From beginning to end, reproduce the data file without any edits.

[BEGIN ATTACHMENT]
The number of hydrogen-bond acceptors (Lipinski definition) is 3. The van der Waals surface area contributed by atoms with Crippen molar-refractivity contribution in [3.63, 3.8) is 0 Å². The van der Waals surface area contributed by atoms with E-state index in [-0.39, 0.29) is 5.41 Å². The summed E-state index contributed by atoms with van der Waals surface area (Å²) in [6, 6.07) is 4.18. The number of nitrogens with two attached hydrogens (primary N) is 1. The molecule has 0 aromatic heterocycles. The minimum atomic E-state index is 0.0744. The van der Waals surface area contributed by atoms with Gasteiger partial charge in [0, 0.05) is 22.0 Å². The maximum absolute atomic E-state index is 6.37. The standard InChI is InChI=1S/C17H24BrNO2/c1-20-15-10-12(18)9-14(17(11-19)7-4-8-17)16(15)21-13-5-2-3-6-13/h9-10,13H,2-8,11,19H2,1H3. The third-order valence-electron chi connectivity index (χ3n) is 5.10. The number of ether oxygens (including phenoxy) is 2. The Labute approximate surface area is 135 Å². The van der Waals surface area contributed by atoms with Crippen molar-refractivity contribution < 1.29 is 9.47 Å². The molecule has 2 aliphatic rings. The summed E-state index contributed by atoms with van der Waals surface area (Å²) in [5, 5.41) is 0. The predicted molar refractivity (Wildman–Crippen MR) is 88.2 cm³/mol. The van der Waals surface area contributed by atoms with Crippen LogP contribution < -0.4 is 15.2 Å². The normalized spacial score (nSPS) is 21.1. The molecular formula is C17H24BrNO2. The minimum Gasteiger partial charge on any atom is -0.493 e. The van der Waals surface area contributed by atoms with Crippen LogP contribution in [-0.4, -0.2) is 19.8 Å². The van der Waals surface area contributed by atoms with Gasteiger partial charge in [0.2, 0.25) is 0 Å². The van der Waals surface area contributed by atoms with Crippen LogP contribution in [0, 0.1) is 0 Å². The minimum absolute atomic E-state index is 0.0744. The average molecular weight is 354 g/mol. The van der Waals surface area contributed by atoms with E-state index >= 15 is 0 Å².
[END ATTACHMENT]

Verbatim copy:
The number of hydrogen-bond acceptors (Lipinski definition) is 3. The van der Waals surface area contributed by atoms with Crippen molar-refractivity contribution in [3.63, 3.8) is 0 Å². The van der Waals surface area contributed by atoms with E-state index in [-0.39, 0.29) is 5.41 Å². The summed E-state index contributed by atoms with van der Waals surface area (Å²) in [6, 6.07) is 4.18. The number of nitrogens with two attached hydrogens (primary N) is 1. The molecule has 0 aromatic heterocycles. The minimum atomic E-state index is 0.0744. The van der Waals surface area contributed by atoms with Gasteiger partial charge in [0, 0.05) is 22.0 Å². The maximum absolute atomic E-state index is 6.37. The standard InChI is InChI=1S/C17H24BrNO2/c1-20-15-10-12(18)9-14(17(11-19)7-4-8-17)16(15)21-13-5-2-3-6-13/h9-10,13H,2-8,11,19H2,1H3. The third-order valence-electron chi connectivity index (χ3n) is 5.10. The number of ether oxygens (including phenoxy) is 2. The Labute approximate surface area is 135 Å². The van der Waals surface area contributed by atoms with Crippen molar-refractivity contribution < 1.29 is 9.47 Å². The molecule has 2 aliphatic rings. The summed E-state index contributed by atoms with van der Waals surface area (Å²) in [5, 5.41) is 0. The predicted molar refractivity (Wildman–Crippen MR) is 88.2 cm³/mol. The van der Waals surface area contributed by atoms with Crippen LogP contribution < -0.4 is 15.2 Å². The normalized spacial score (nSPS) is 21.1. The molecular formula is C17H24BrNO2. The minimum Gasteiger partial charge on any atom is -0.493 e. The van der Waals surface area contributed by atoms with Crippen LogP contribution in [-0.4, -0.2) is 19.8 Å². The van der Waals surface area contributed by atoms with Gasteiger partial charge in [0.2, 0.25) is 0 Å². The van der Waals surface area contributed by atoms with Crippen LogP contribution in [0, 0.1) is 0 Å². The minimum absolute atomic E-state index is 0.0744. The average molecular weight is 354 g/mol. The van der Waals surface area contributed by atoms with E-state index >= 15 is 0 Å².